'The Wrath' made his comic book debut in 1984, when he tried to pit his wits against 'the player on the other side' we all know and love as, Batman. Still. I can't help but wonder what he's going to now, in this issue created by John Layman and Jason Fabok; Published by DC Comics, in June, 2013. Play the piano left handed perhaps?

Using GENERAL terms, answer the following 5 questions about this STORY entitled 'Targeting the Shield'.
  • WHAT'S THE MAIN THRUST OF THIS TALE: Batman has to figure out whose killing the cops in Gotham City, and framing him for this heinous crime.  
  • ARE THE MAIN OBJECTIVES ACHIEVED: No. Not yet anyway. But Bat's does find something that points him in the right direction.
  • ANYTHING ELSE HAPPEN: During the day, Bruce Wayne meets up with the head of Cadwell industries, Ed Cadwell, who's a bit of a prick.
  • HOW DOES THIS STORY END: With the Wrath showing Scorn his wrath.
  • WHAT'S THE BACK-UP FEATURE ABOUT: Before Kirk Langstrom can investigate why he's involuntarily turning into Man-Bat, Harvey Bullock takes him down town, and questions him about a monster stalking the night.

All in all, what is the most memorable SENTENCE OR CONVERSATION spoken in this issue?
I love the expressiveness in Kirk Langstrom's words when he mused to himself by stating...

'I close my eyes and I remember flying. Freedom. Strength. And when I open my eyes... a job cataloguing genetic codes, combining DNA strands seems increasingly pointless to me' .

Ouch! Now if you've ever done the drudgery of the daily nine to fine, I'm sure you can sympathise with his erroneous remark.

What are the BEST bits about this issue?
(+) Even though I really do appreciate Jason Fabok's previous efforts on this book, the artwork on this one was the best I've seen yet. Honestly. His line-work appears more detailed. The colours appear more atmospheric. And overall, the visual elements are out of this blooming world.
(+) I really did love reading the Man-Bat back-up feature this month. From my perspective, it came across like a 1940's thriller of sorts. Where a mad scientist comes under suspicion of murder, only to find out that someone else -- hint-hint -- is involved. Ohhhhh!
(+) Now the original version of 'The Wrath' was basically a ying to Bruce Wayne's yang. Bruce was rich and righteous, whilst he was poor and bodacious. Bruce's parents were killed by a thief, whilst his parents were killed by a cop [notably, Jim Gordon]. And conceptually, this tale summed them both up as two halves of the very same coin. In this case though, well, I'm not rightfully sure if truth be told. It seems rather obvious that this Cadwell character is the Wrath. However, why he is the Wrath? I don't know? Hmmm. I'm sitting on the fence with this one at the moment. 50 / 50.

What are the WORST bits about this issue?
(-) My one gripe about this tale would be how its overall structure was a might doddery in places, thus bestowing the conceptual through-line with a dip and parry type construction. Not much though. No. Only here and there.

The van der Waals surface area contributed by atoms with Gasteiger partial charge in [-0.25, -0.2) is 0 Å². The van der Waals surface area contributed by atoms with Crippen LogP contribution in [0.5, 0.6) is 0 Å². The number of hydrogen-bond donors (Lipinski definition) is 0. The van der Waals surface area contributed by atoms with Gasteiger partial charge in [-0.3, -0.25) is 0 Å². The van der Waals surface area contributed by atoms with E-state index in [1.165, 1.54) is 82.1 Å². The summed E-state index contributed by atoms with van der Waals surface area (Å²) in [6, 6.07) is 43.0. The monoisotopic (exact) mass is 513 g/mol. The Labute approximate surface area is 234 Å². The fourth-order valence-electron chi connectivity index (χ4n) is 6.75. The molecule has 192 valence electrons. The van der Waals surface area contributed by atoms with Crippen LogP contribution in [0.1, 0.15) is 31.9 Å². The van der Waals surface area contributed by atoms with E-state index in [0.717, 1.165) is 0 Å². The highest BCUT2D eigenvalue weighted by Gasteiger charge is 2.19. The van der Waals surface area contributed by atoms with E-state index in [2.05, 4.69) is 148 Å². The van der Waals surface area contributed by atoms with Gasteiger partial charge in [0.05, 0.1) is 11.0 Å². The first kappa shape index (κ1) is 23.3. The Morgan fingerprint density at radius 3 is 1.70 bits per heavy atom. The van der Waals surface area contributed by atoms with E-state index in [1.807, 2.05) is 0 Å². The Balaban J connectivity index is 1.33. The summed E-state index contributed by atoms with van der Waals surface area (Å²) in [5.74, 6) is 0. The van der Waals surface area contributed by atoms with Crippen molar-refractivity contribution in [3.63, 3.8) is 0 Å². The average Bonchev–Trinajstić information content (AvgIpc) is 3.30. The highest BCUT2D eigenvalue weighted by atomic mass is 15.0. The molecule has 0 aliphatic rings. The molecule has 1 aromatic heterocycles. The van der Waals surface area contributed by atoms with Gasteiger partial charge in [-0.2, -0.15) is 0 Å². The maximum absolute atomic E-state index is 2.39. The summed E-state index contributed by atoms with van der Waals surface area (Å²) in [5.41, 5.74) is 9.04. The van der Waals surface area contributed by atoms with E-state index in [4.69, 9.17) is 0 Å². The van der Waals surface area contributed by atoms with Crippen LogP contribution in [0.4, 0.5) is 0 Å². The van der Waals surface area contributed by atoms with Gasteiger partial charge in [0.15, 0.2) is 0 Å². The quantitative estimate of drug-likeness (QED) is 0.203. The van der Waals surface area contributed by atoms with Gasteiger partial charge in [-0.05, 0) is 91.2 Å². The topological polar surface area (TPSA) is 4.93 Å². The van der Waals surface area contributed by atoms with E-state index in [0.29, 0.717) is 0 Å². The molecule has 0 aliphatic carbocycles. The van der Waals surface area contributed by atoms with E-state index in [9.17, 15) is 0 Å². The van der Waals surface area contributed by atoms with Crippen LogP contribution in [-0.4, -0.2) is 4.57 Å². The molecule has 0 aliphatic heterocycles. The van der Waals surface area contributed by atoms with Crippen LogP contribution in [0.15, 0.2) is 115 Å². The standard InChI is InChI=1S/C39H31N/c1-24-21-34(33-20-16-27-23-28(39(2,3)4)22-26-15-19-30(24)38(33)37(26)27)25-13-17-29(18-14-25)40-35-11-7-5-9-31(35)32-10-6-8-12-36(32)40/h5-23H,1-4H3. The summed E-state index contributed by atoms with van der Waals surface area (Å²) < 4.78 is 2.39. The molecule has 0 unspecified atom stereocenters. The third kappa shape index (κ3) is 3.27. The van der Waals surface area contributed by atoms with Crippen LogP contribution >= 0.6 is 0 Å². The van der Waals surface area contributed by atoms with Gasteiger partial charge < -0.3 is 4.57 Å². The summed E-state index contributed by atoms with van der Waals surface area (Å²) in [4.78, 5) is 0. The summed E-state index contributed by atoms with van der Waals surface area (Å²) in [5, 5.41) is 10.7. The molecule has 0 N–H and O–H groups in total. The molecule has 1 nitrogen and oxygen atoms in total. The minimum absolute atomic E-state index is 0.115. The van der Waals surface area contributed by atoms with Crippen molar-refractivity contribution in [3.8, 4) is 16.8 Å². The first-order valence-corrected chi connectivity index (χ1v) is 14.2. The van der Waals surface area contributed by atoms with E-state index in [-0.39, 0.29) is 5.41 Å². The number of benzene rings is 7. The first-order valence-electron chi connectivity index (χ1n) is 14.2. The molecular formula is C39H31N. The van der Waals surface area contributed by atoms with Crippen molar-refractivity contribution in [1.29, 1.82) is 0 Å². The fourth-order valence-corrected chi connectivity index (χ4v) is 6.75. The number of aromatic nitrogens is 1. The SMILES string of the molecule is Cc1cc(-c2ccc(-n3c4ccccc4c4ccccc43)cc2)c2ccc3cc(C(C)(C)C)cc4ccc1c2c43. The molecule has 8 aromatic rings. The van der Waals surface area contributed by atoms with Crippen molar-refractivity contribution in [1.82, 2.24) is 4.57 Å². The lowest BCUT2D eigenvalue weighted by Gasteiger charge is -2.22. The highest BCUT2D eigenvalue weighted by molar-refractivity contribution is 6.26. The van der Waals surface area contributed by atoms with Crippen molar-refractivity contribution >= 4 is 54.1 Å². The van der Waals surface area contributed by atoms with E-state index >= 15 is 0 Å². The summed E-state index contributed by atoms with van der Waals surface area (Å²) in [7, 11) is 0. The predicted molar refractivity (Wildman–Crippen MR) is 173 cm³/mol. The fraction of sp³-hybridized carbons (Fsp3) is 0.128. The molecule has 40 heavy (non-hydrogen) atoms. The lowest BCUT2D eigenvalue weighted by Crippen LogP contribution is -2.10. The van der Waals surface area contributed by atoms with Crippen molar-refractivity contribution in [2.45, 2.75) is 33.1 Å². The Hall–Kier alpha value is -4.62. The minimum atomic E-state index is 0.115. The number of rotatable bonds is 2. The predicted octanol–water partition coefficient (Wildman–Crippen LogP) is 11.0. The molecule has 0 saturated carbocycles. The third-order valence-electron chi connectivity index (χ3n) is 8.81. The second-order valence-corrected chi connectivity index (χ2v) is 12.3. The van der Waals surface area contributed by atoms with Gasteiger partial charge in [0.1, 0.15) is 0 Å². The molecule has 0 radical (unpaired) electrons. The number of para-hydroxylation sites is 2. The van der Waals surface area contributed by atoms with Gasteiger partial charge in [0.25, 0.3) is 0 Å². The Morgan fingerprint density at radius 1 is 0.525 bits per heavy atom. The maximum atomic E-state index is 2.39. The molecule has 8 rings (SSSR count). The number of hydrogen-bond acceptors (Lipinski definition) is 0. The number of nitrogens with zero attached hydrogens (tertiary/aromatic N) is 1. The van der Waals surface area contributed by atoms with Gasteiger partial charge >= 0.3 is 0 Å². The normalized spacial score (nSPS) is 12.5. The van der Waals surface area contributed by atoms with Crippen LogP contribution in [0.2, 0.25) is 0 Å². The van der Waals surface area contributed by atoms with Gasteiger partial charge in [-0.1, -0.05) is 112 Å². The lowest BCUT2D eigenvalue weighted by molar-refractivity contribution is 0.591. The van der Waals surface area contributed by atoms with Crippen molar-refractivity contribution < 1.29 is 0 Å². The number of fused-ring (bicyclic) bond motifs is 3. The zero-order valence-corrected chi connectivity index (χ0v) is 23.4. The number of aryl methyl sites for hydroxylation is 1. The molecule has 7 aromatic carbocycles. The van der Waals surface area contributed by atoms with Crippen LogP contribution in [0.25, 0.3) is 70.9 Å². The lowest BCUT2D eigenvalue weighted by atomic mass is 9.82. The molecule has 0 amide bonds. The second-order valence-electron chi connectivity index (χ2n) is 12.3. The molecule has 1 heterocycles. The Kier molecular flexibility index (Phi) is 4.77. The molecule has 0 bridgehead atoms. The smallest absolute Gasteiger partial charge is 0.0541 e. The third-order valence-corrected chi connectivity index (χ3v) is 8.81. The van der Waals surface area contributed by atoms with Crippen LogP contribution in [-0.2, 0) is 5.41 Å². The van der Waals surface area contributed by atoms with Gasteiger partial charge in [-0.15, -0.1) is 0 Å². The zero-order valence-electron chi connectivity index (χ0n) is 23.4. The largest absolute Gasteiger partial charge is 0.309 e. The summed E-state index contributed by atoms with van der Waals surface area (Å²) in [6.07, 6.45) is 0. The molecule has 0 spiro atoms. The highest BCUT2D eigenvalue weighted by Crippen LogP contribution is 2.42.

Choose TWO CHARACTERS out of this comic book, and then compare them to SOMETHING YOU CAN BUY ON EBAY .
A PACKET OF DISPOSABLE TOWLETTES AS SCORN: Well, if you think about it, folks, this bad-guy was used and then disposed of afterwards, wasn't he?

AN ELECTRONIC DEVICE YOU'VE PURCHASED FROM CHINA AS OFFICER STRODE: No. Don't worry. I haven't blown a gasket. The main reason why I've compared this type of product to this character is because you're always happy to see them, yet are unsure what state they'll be in when you eventually do.

What QUOTE would be appropriate to sum-up this story?
'The player on the other side is hidden from us. We know that his play is always fair, and patient. But also we know, to our cost, that he never overlooks a mistake, or makes the smallest allowance for ignorance' -- Thomas Henry Huxley

What SONG, THEME-TUNE, or MELODY, would complement this tale, as well as add and extra dimension to it by default?
'MAN IN THE MIRROR' BY MICHAEL JACKSON: One of the main reasons why I'm comparing this song to this story, is because they're both about one man's perception of himself and those around him. Think about it. You know it makes sense.

Imagine if you will. Your name is Ed Cadwell, and you are a successful weapons developer that has ties to Gotham City. Yet, for some strange reason, you've suddenly become the masked bad-guy called 'the Wrath'? Why, huh? Why do this at all? Does it have anything to do with...

  • Taking your S & M to the next level.
  • You're parents being murdered by a budgie.
  • The conclusion to Zack Snyder's 'Man of Steel' movie.
  • Income tax going on the rise.
  • Asparagus.
  • The voices in your arm talking to the voices in your toes.
  • You're way of expressing yourself through modern dance and munitions.
  • Monkey porn.
  • Justin Bieber telling you to.

OK. That's enough of my silliness for this months, folks. All I have left to say is that this issue of 'Detective Comics' was a brilliant read. The art was fantastic. The story was intriguing. And the back-up feature was like a cherry on top of a cake.

Special. Extra special.